British Para-Swimmer James Hollis has hung up his cap and goggles for the final time and announced his retirement from the sport after a career that has spanned more than a decade.
Hollis, who has Osteogenesis Imperfecta, a genetic disorder that affects the bone and ligament strength, got into swimming due to it being a great way to burn off energy and also the safest sport for the condition.
By the age of eight he had started racing competitively, joining the British Para-Swimming pathway at 13. In 2011 he made his international debut at the European Championships in Berlin where he realised it that swimming was the sport for him.
“I loved every second of the meet in 2011; that’s when I knew that I’d found the perfect sport for me. I thrived on the environment and just loved being able to race” said Hollis.
A call up from ParalympicsGB in 2012 for the London Games proved to be a career highlight, as he recalls:
“I remember walking out onto deck at the London Aquatics Centre with 17,500 people all cheering for us, for Great Britain, it was such an incredible feeling. To be able to represent my country at the highest level of my sport in front of my family and friends was so special.
“Another memorable moment in my competitive career was coming back from a shoulder injury in 2014; the British Para-Swimming medical teamed helped me turn things around in just eight weeks and I managed to qualify for the Euros in Eindhoven.
“A challenging moment for me was when I missed out on qualification for Rio 2016 - it was a difficult time but I refocused and within the space of a year I was back to number one in the world in my event.
“At the end of 2017 I finished my Masters in Musculoskeletal Sports Science and Health and returned to full time training, but after a while it wasn’t how I hoped it would be and I came to the decision that it was time to step away from the sport in the role of an athlete.”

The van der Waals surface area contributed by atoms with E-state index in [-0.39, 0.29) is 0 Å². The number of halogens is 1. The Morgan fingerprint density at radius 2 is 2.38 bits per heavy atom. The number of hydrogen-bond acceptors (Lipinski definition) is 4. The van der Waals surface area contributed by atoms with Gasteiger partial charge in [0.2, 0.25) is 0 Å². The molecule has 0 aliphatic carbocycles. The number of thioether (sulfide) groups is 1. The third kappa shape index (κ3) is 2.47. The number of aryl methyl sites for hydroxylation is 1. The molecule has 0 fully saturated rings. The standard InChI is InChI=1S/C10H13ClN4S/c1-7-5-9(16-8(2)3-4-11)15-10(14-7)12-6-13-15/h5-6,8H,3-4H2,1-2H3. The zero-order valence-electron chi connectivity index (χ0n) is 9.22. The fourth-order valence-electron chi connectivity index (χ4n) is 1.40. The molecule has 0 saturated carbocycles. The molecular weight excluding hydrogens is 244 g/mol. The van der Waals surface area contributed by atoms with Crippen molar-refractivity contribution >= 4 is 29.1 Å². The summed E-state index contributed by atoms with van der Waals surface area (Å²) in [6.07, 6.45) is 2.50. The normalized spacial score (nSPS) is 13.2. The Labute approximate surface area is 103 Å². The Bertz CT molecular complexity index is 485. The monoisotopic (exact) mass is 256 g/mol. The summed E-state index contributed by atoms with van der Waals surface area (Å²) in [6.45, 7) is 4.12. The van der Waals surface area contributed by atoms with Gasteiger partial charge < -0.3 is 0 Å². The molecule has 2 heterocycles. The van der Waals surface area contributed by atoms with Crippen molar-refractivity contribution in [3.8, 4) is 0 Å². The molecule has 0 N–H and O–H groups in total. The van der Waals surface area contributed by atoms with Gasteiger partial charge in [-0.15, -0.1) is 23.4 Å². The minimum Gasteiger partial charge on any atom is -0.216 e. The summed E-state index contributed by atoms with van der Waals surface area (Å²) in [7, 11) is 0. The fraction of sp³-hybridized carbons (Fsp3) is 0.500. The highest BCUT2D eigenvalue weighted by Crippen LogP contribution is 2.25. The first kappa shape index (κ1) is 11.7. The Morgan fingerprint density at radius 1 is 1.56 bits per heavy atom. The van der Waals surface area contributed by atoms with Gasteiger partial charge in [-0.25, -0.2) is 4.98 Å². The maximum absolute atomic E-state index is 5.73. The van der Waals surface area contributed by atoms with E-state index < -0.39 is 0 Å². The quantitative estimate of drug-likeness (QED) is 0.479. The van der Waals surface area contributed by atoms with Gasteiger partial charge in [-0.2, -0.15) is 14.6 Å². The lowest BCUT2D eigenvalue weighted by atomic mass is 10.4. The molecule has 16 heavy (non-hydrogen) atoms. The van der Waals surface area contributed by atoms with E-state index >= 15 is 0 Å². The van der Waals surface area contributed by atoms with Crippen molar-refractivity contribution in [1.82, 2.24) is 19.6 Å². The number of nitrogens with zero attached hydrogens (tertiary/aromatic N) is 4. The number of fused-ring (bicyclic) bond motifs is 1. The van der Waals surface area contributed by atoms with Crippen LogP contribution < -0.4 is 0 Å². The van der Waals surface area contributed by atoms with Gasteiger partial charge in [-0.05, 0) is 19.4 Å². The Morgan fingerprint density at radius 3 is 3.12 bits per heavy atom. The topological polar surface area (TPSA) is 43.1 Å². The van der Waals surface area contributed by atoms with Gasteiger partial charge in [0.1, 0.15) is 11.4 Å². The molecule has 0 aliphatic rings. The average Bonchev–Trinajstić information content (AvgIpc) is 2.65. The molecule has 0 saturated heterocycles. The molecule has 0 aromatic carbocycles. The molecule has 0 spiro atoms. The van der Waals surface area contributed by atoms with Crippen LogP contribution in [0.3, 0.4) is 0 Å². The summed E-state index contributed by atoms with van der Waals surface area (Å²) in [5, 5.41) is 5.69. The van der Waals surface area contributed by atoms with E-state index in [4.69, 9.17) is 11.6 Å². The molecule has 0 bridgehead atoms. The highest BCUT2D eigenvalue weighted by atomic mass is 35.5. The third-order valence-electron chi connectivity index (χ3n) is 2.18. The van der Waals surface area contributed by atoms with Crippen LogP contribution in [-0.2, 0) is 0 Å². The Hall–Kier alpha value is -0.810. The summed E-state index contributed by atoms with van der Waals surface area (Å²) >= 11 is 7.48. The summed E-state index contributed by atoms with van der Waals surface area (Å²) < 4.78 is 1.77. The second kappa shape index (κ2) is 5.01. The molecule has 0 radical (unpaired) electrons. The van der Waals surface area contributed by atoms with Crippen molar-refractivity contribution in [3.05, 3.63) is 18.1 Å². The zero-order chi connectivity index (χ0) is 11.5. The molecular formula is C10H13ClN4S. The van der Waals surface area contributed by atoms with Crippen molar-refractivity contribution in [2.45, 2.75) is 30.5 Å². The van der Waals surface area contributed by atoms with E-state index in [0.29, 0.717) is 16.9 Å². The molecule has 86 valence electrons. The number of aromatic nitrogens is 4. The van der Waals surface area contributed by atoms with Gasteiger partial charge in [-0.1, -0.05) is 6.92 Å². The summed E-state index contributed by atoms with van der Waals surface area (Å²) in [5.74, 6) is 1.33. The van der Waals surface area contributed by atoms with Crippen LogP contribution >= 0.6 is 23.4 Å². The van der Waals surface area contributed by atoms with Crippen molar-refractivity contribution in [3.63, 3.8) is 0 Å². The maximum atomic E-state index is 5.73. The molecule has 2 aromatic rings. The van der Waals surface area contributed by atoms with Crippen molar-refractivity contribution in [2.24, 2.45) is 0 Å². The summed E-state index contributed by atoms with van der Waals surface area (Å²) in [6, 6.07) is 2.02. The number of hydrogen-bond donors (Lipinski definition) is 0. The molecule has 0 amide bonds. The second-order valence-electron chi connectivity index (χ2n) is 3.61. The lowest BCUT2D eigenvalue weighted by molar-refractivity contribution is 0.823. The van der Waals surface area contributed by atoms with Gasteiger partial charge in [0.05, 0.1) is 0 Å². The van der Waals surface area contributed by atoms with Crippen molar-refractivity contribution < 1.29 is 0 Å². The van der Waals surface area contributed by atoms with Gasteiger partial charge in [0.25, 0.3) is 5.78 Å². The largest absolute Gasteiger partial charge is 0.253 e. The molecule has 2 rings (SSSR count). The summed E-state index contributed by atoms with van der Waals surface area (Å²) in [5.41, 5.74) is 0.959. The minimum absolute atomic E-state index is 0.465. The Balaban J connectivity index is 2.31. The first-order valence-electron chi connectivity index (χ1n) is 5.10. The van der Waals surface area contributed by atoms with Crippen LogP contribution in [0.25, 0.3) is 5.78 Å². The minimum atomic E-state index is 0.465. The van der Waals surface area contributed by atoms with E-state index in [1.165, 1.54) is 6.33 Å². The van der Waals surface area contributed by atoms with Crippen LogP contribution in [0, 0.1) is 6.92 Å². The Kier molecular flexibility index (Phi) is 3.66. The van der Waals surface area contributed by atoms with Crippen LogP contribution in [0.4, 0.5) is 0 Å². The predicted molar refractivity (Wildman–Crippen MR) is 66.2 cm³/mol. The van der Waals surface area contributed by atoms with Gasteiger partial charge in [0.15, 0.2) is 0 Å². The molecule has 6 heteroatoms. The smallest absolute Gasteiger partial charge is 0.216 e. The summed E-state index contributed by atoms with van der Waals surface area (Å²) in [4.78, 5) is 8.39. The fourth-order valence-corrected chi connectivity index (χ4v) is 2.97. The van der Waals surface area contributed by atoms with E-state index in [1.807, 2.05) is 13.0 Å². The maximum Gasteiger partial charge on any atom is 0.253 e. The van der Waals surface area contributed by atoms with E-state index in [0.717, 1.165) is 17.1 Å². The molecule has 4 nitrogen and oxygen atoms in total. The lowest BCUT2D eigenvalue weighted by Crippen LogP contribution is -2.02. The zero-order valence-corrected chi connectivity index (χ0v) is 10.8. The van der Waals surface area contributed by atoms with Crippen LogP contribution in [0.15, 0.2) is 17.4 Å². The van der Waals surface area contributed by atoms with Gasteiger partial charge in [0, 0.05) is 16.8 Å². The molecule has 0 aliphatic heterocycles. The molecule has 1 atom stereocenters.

Despite being an individual sport, our swimmers couldn’t do it without the team behind the team and Hollis was quick to attribute the support he has received throughout his career.
“There are too many people to thank individually that have played a role in what I have been able to achieve in my career - I am however truly grateful to Loughborough Sport and for the five years that I spent with them. The people there crafted me into the person I am today and went way beyond the remit of their roles to help me.”
Commenting on the announcement, British Para-Swimming National Performance Director, Chris Furber said:
“I want to congratulate James on a successful career in the pool that has seen him compete at each and every level of the sport. He has been a highly professional athlete and great ambassador for all things para-swimming.
“On behalf of everyone at British Para-Swimming I would like to wish him well for the future and we look forward to continuing a professional working relationship with James as he continues his role on the Athlete Representation Group.”James is now exploring career options as a performance sport practitioner with the hope of featuring on an elite team again in the future but in a new guise.